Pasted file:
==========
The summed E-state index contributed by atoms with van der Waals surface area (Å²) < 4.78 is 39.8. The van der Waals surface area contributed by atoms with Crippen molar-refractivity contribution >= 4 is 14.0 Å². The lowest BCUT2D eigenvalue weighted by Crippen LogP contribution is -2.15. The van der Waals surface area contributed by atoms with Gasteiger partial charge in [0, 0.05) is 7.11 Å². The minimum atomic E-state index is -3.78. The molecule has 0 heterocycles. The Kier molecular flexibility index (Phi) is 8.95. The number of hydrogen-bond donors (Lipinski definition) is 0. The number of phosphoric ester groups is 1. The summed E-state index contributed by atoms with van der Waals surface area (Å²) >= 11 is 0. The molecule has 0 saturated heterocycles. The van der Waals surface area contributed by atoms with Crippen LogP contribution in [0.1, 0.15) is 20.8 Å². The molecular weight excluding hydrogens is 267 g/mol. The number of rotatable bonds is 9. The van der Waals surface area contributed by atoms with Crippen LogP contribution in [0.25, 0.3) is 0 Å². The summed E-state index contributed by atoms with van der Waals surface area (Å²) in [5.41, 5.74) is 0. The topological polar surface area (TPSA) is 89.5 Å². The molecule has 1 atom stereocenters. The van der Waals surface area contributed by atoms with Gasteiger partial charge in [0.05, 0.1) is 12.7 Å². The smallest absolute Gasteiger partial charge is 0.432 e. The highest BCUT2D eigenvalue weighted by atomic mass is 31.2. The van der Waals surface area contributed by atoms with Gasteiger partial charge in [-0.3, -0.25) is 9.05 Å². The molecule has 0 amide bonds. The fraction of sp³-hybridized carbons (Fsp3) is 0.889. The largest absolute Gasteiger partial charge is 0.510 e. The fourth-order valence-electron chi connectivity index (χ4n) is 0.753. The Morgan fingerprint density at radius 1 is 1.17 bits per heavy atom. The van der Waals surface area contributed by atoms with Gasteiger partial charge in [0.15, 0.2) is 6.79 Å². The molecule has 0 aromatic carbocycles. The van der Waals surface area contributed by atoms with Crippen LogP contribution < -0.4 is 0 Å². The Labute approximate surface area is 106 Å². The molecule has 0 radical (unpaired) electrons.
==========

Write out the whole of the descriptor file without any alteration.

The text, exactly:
The summed E-state index contributed by atoms with van der Waals surface area (Å²) < 4.78 is 39.8. The van der Waals surface area contributed by atoms with Crippen molar-refractivity contribution >= 4 is 14.0 Å². The lowest BCUT2D eigenvalue weighted by Crippen LogP contribution is -2.15. The van der Waals surface area contributed by atoms with Gasteiger partial charge in [0, 0.05) is 7.11 Å². The minimum atomic E-state index is -3.78. The molecule has 0 heterocycles. The Kier molecular flexibility index (Phi) is 8.95. The number of hydrogen-bond donors (Lipinski definition) is 0. The number of phosphoric ester groups is 1. The summed E-state index contributed by atoms with van der Waals surface area (Å²) >= 11 is 0. The molecule has 0 saturated heterocycles. The van der Waals surface area contributed by atoms with Crippen LogP contribution in [0.1, 0.15) is 20.8 Å². The molecular weight excluding hydrogens is 267 g/mol. The number of rotatable bonds is 9. The van der Waals surface area contributed by atoms with Crippen LogP contribution in [0.25, 0.3) is 0 Å². The summed E-state index contributed by atoms with van der Waals surface area (Å²) in [5.41, 5.74) is 0. The topological polar surface area (TPSA) is 89.5 Å². The molecule has 1 atom stereocenters. The van der Waals surface area contributed by atoms with Gasteiger partial charge in [0.05, 0.1) is 12.7 Å². The smallest absolute Gasteiger partial charge is 0.432 e. The highest BCUT2D eigenvalue weighted by atomic mass is 31.2. The van der Waals surface area contributed by atoms with Gasteiger partial charge in [-0.3, -0.25) is 9.05 Å². The molecule has 0 amide bonds. The fraction of sp³-hybridized carbons (Fsp3) is 0.889. The largest absolute Gasteiger partial charge is 0.510 e. The fourth-order valence-electron chi connectivity index (χ4n) is 0.753. The Morgan fingerprint density at radius 1 is 1.17 bits per heavy atom. The van der Waals surface area contributed by atoms with Gasteiger partial charge in [0.15, 0.2) is 6.79 Å². The molecule has 0 aromatic carbocycles. The van der Waals surface area contributed by atoms with Crippen LogP contribution < -0.4 is 0 Å². The Labute approximate surface area is 106 Å². The molecule has 0 radical (unpaired) electrons.